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Judge orders quarter horse association to register clones

The head of cloning company Cryozootech, Eric Palmer, posing with a cloned horse Pieraz-Cryozootech-Stallion during its presentation to the press. The horse is a pure-bred Arab, from a castrated endurance champion, Pieraz.
Pierre Verdy | AFP | Getty Images
The head of cloning company Cryozootech, Eric Palmer, posing with a cloned horse Pieraz-Cryozootech-Stallion during its presentation to the press. The horse is a pure-bred Arab, from a castrated endurance champion, Pieraz.

A federal judge in Texas on Monday ordered the American Quarter Horse Association to allow cloned horses and their offspring to be entered into the breed's official registry, a decision that could soon clear the way for the genetically engineered animals to compete at scores of racetracks in the U.S. and elsewhere.

"We're excited. It's been a tough battle," said rancher Jason Abraham of Canadian, Texas, one of two plaintiffs in the lawsuit alleging that the AQHA had violated federal antitrust law and the Texas Free Enterprise and Antitrust Act by refusing to register horses produced by cloning.

"We've asked for nothing special," he said. "All we want to do is compete like everyone else, just enter the market."

The AQHA, the official body of quarter horse racing, issued a statement late Monday indicating that it will ask the court to enter a "take-nothing judgment" in favor of the association "based upon the fact that the jury's verdict was not supported by the evidence entered at trial." If that motion is dismissed, it said it will appeal the verdict.

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Nancy Stone, one of four attorneys representing the plaintiffs—Abraham and Texas veterinarian Gregg Veneklasen—said an appeal could delay the registering of cloned quarter horses for about a year if U.S. District Judge Mary Lou Robinson issued a stay of her order in the interim.

Cloning of animals is accomplished by transplanting the genetic information from a cell in a donor animal—either dead or alive—into an unfertilized egg cell whose genetic information has been destroyed or physically removed. In the case of horses, that egg is then implanted into a surrogate mare, where—if everything goes smoothly—it develops into a viable foal.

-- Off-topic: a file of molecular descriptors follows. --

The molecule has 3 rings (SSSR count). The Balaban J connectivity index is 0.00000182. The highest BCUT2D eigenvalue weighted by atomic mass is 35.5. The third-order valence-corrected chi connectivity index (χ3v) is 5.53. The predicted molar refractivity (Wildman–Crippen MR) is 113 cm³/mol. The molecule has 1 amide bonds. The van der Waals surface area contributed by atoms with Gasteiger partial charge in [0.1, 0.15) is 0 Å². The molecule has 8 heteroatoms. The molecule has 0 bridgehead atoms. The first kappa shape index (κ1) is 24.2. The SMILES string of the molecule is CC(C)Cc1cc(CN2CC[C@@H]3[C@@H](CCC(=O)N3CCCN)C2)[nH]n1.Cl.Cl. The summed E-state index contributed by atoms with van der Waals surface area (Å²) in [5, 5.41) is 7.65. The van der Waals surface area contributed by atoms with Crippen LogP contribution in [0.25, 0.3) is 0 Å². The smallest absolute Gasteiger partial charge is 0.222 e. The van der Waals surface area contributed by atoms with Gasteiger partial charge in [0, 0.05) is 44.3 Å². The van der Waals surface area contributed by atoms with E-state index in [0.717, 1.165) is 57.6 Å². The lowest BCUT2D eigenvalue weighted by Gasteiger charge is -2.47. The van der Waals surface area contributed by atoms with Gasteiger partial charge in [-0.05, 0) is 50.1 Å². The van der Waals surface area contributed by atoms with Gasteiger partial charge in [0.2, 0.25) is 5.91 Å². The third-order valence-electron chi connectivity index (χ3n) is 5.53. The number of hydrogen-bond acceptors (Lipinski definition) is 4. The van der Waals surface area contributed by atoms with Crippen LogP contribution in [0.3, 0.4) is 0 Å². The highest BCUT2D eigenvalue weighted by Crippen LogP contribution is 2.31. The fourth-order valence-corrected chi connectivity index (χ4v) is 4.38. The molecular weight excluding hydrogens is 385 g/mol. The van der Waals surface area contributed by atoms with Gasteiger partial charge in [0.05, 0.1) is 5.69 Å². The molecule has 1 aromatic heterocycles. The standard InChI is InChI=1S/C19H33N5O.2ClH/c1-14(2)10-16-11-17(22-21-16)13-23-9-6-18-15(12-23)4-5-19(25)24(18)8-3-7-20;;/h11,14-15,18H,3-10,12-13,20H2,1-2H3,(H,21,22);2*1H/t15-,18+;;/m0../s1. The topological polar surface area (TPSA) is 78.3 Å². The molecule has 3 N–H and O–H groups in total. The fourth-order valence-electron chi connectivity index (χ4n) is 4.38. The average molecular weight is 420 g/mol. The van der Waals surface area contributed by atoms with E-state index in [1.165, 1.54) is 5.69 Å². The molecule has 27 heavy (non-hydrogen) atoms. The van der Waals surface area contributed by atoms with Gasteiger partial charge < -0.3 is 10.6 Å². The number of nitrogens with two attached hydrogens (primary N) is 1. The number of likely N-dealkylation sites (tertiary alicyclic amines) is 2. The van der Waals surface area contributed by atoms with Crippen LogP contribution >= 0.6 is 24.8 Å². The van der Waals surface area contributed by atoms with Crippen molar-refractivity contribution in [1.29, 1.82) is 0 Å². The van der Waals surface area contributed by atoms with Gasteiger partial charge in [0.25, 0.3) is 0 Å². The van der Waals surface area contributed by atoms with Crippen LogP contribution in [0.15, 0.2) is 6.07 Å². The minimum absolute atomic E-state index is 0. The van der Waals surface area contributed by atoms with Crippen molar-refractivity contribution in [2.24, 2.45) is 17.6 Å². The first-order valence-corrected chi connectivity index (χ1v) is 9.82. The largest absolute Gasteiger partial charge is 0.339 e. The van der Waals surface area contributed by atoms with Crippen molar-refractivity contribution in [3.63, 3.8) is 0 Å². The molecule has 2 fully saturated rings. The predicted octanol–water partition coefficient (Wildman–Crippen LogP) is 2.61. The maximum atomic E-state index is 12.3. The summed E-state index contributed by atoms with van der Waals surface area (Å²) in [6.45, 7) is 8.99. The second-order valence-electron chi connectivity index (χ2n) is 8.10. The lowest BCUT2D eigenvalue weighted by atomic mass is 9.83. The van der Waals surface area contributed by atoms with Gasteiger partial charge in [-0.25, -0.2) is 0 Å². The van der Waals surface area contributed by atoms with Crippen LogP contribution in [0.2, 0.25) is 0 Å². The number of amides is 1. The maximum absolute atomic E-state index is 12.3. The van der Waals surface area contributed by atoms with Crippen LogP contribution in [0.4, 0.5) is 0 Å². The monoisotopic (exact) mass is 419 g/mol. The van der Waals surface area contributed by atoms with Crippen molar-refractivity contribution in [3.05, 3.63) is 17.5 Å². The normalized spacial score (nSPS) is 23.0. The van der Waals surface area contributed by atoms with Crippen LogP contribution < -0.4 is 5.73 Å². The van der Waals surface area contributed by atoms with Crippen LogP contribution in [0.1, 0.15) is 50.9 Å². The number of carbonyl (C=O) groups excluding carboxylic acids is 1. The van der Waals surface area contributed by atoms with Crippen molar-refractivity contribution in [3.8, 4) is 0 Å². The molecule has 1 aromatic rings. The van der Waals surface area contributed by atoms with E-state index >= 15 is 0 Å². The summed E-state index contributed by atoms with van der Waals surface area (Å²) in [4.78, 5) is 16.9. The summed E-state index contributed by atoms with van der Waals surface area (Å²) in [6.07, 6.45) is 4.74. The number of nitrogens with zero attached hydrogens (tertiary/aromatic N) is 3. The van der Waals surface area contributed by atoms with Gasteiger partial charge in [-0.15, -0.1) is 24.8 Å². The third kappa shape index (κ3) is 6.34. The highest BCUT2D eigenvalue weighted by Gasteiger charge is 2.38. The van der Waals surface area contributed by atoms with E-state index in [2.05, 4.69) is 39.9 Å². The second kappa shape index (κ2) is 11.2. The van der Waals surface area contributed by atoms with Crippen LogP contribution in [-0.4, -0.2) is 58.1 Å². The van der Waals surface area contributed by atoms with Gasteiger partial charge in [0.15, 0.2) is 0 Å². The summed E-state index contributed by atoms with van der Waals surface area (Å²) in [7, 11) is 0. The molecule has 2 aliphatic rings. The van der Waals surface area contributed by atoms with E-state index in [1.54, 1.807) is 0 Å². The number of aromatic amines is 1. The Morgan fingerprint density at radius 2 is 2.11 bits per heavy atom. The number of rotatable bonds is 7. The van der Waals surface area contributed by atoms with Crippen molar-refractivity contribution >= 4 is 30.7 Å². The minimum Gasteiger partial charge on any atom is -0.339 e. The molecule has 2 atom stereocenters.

The effort to force the AQHA to accept clones has been controversial. Proponents of cloning say it offers a way to return the DNA of champions who are either deceased or otherwise unable to reproduce to the genetic pool and could help reduce diseases prevalent in quarter horses by enabling breeders to "silence detrimental genes."

The AQHA, on the other hand, argued that cloning doesn't improve the breed and would render unusable its DNA-based system of tracking horses' pedigrees.

Quarter horse racing, which generated more than $300 million in wagering at U.S. racetracks in 2012, is the third-most popular form of equine racing after thoroughbred and standardbred racing, and quarter horses also are prized in rodeo events for their athleticism.

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The acceptance of clones into the quarter horse registry would be the most-visible victory to date for backers of the technology, but the cloning of animals for food and sport is growing by leaps and bounds.

The FDA concluded in January 2008 that meat and milk from cow, pig and goat clones and the offspring of any animal clones are safe, opening the door to the commercial sale of such products, which are now both widespread and unlabeled.

Equine clones or their offspring are expected to appear before the year is out in other equine sporting venues—including non-breed specific rodeo competitions like barrel racing and reining, polo matches and equestrian events leading up to the 2014 Olympics, according to supporters of the technology.

—By Mike Brunker, investigations editor, NBC News.